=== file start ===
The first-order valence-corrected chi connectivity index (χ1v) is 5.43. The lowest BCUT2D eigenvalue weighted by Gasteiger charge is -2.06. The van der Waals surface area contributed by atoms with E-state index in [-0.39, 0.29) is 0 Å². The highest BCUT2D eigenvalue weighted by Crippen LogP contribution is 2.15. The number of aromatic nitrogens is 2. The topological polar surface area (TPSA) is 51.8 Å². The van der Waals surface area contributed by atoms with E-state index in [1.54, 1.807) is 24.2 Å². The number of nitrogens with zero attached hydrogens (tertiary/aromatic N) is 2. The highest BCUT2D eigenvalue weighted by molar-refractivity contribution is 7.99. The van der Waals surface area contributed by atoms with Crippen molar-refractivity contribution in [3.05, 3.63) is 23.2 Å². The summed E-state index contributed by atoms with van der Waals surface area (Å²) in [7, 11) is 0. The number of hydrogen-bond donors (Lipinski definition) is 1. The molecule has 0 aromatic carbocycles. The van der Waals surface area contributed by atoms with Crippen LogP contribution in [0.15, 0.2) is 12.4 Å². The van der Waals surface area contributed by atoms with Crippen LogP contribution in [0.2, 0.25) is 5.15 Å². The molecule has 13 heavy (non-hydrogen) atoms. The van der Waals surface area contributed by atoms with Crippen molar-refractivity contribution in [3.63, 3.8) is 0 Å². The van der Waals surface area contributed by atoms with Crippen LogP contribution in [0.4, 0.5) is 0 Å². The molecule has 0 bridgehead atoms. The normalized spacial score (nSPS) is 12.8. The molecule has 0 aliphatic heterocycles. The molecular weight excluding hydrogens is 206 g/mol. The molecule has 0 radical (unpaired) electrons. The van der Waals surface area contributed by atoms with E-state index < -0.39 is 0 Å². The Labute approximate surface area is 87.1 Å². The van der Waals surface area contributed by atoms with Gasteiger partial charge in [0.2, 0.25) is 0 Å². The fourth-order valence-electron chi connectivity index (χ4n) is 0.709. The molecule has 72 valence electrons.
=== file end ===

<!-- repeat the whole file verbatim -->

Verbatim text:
The first-order valence-corrected chi connectivity index (χ1v) is 5.43. The lowest BCUT2D eigenvalue weighted by Gasteiger charge is -2.06. The van der Waals surface area contributed by atoms with E-state index in [-0.39, 0.29) is 0 Å². The highest BCUT2D eigenvalue weighted by Crippen LogP contribution is 2.15. The number of aromatic nitrogens is 2. The topological polar surface area (TPSA) is 51.8 Å². The van der Waals surface area contributed by atoms with E-state index in [1.54, 1.807) is 24.2 Å². The number of nitrogens with zero attached hydrogens (tertiary/aromatic N) is 2. The highest BCUT2D eigenvalue weighted by molar-refractivity contribution is 7.99. The van der Waals surface area contributed by atoms with Crippen molar-refractivity contribution in [3.05, 3.63) is 23.2 Å². The summed E-state index contributed by atoms with van der Waals surface area (Å²) in [7, 11) is 0. The number of hydrogen-bond donors (Lipinski definition) is 1. The molecule has 0 aromatic carbocycles. The van der Waals surface area contributed by atoms with Crippen LogP contribution in [0.15, 0.2) is 12.4 Å². The van der Waals surface area contributed by atoms with Crippen LogP contribution in [0.2, 0.25) is 5.15 Å². The molecule has 13 heavy (non-hydrogen) atoms. The van der Waals surface area contributed by atoms with Crippen molar-refractivity contribution in [3.63, 3.8) is 0 Å². The van der Waals surface area contributed by atoms with Crippen LogP contribution in [0.4, 0.5) is 0 Å². The molecule has 0 bridgehead atoms. The normalized spacial score (nSPS) is 12.8. The molecule has 0 aliphatic heterocycles. The molecular weight excluding hydrogens is 206 g/mol. The molecule has 0 radical (unpaired) electrons. The van der Waals surface area contributed by atoms with E-state index < -0.39 is 0 Å². The Labute approximate surface area is 87.1 Å². The van der Waals surface area contributed by atoms with Gasteiger partial charge in [0.2, 0.25) is 0 Å². The fourth-order valence-electron chi connectivity index (χ4n) is 0.709. The molecule has 72 valence electrons.